New Museum kicked off its big fall season last night with a huge, career-spanning exhibition of one of the UK’s most influential living artists, Sarah Lucas. The show, titled Au Natural after one of her most famous assemblages, encompasses all of the museum’s three main floors and features more than 150 sculptural pieces, photographs, installations, and videos. Provocative, clever, and engaging throughout, it’s the first retrospective of Lucas’s work seen anywhere in America, and it runs into the new year. Expect enthusiastic crowds and lots of stockings, cigarettes, and penises.
Early in her career, in the late 1980s, Lucas ran with a crew known as the Young British Artists, a loosely associated, semi-notorious group that included the likes of Damien Hirst and Angus Fairhurst, all of whom used found objects and everyday materials in ways calculated to shock, amuse, and subvert expectations. Lucas’s primary interest has always been gender, identity, and sexuality, and Au Natural brings together dozens of her most seminal expressions of the human body: bizarre, erotic, confounding.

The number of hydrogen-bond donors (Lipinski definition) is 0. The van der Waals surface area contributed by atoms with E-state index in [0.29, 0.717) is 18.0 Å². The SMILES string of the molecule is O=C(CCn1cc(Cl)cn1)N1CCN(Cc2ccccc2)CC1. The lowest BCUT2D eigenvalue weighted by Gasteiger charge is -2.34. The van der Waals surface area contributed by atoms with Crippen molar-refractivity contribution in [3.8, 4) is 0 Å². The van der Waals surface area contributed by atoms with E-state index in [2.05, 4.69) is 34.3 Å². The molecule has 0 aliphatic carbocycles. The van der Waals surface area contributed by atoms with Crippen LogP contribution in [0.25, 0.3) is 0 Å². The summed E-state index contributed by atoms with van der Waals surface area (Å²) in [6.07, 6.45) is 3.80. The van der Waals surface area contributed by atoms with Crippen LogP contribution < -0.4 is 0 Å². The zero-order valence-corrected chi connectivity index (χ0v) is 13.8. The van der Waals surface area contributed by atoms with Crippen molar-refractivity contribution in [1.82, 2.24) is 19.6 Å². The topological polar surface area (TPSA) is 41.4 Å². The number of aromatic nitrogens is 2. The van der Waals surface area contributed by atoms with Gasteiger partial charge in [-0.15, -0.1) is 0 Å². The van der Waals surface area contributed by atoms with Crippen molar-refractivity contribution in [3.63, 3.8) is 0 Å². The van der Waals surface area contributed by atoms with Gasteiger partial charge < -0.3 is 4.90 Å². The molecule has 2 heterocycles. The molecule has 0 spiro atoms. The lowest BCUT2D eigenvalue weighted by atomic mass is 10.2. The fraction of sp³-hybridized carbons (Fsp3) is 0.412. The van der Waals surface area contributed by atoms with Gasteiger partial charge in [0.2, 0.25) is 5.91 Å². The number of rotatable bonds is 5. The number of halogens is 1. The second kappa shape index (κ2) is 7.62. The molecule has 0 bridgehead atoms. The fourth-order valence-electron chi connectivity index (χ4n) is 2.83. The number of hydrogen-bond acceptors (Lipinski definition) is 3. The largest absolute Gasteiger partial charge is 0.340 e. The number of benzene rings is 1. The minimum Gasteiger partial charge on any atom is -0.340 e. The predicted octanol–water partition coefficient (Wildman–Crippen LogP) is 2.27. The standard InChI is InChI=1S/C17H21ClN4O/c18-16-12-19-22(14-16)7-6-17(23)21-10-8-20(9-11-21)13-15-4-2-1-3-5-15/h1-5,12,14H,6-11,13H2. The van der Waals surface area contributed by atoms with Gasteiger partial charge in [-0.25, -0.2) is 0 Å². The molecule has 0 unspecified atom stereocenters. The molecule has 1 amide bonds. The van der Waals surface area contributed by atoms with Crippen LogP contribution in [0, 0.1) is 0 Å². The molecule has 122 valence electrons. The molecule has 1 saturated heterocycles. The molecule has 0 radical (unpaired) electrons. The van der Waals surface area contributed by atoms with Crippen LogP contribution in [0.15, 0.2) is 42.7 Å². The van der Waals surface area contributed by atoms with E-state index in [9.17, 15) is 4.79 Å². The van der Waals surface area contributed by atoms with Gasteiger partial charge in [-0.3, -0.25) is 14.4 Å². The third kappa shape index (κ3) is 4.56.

And then there are the cigarettes, which make frequent appearances throughout her work, sticking out of (sculptural) buttholes, sticking out the artist’s mouth, papering cans of beer, rendered as Christ on the cross, and, in the case of one of the new pieces Lucas created specifically for this exhibition, a destroyed Jaguar. Tights and stockings, too, are everywhere, usually bulging with filler and shaped into grotesque or suggestive forms. The swinging chair of stocking-boobs is already an Instagram hit, and one of great rooms in the show is dominated by Lucas’s Bunny Gets Snookered series, in which strange leggy creatures slouch on and around a pool table.